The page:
Those editorially-provided resources, incidentally, now add to my growing reading list, showing me that it is indeed possible to learn about one's ancestors by immersion in written material about a town, or about a segment of society—like Confederate soldiers from South Carolina, or Reconstruction-era state legislators, or early women of the post-Civil War South. Some of these books I've already purchased and they are awaiting their turn on that growing pile of reading to do; others are, thankfully, available online as public domain territory, saving me a few pennies on that reading budget.

It will take me one more coffee date with Emmala's journals to safely say I've completed the journey. I can't say I've learned much about my second great-grandfather, the younger brother of the jilting Robert Broyles, other than his few cameo appearances as a rather pleasant incidental to the social occasions of that town's history, but I get the distinct impression that the Broyles family as a whole was, in the end, seen through a fairly bitter lens. Of course, I'd love to delve further into whatever behind-the-scenes issues contributed to the rift between the two families—who happened to be relatives, incidentally—and perhaps those reasons will be uncovered by the other recommended resources. But then I need to balance my need to know with a healthy respect for time used versus knowledge to be gleaned by such an investment.

Still, it was interesting to gain a glimpse of the day-to-day life of these relatives, both distant and direct, through the chance rescuing of this set of journals from a garage sale. For me, the time invested in those book-and-coffee getaways was well worth the effort, though I can't say the same for anyone not personally related to the people in the book, other than for curiosity regarding the place or time period.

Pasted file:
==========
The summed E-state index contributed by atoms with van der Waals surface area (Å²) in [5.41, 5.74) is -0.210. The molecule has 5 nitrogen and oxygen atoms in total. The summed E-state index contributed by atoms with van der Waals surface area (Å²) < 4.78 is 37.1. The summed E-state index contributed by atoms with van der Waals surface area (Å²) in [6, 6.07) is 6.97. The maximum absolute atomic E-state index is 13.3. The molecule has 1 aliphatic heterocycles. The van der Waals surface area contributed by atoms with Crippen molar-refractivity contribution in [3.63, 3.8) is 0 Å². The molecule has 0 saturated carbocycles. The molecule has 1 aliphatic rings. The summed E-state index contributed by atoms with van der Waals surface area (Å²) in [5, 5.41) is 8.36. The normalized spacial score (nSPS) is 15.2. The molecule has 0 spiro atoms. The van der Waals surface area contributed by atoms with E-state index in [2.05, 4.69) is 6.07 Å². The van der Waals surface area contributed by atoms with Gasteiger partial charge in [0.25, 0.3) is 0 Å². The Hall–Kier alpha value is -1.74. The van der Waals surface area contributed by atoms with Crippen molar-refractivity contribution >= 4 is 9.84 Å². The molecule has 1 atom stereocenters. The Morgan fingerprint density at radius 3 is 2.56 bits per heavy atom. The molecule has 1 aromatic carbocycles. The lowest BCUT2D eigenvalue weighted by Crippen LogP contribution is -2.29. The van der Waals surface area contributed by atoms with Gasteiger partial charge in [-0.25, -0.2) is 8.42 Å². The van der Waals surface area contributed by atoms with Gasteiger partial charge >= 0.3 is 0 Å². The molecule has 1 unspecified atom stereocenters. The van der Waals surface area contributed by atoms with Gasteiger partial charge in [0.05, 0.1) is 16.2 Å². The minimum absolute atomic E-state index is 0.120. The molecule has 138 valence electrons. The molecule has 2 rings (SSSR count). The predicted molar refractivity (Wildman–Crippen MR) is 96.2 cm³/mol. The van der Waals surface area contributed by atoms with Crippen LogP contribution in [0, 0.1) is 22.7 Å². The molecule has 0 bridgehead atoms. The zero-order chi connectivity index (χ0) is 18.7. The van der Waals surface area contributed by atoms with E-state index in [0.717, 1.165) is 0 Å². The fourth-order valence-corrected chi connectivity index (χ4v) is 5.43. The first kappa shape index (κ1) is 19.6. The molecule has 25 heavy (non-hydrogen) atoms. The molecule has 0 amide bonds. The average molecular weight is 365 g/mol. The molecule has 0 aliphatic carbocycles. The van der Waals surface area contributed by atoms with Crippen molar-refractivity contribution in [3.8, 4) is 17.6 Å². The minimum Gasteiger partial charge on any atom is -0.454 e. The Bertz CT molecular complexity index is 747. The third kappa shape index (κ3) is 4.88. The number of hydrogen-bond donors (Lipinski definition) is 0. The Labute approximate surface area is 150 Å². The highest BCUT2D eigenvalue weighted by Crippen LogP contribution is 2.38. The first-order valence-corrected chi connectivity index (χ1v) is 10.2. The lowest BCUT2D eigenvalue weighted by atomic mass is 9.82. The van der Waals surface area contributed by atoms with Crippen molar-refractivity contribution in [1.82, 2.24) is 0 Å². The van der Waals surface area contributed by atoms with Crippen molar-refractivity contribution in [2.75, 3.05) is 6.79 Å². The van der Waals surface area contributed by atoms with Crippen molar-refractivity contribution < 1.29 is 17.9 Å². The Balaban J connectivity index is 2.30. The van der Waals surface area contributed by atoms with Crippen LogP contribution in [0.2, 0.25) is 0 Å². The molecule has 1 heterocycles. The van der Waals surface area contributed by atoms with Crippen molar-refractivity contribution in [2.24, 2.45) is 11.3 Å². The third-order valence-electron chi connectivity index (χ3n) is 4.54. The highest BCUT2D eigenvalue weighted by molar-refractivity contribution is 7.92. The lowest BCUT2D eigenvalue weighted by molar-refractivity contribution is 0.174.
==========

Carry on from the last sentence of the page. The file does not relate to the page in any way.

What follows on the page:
1. Yes, I thought Emmala was in an emotionally turbulent time of her life - which was completely understandable. I hope you can someday read "Far, Far from Home", the wartime letters of Dick and Tally Simpson, more relatives of yours. The book is a great companion to Emmala's journal. It's also a fascinating tie-in to the beautiful heart-breaker Miss Fannie Smith: Tally loved her sight-unseen; Emmala Reed turned her bitterness on Miss Fannie with a vehemence second only to her wrath towards Robert; and my own ancestor Henry Jeffers loved her hopelessly.

    I actually began to enjoy Emmala's style of emotional writing after you pointed out to me that it was, after all, her private diary, which she never expected others to read. "What is to become of us all?" Those were stressful times.

    1. Yes, they definitely were trying times, Lisa! And the journals provided a real insight into the troubles--though sometimes, I think Emmala minimized them.

      Tally's letters will indeed be coming up soon on my reading list. I am definitely immersing myself in this Anderson County community, considering the rich resources at our disposal.

  2. It took eight years of transcribing, researching and writing to finish the book. Though it has been a long time since, I find it rewarding to know folks still find the work useful as a unique piece of history.

    1. Yes! I saw from the introductory chapter how challenging that project was! I'm so glad you persevered. And I would certainly like to discuss this with you further. If you could please contact me at afamilytapestry gmail com, I would so appreciate it! Hoping you see this reply!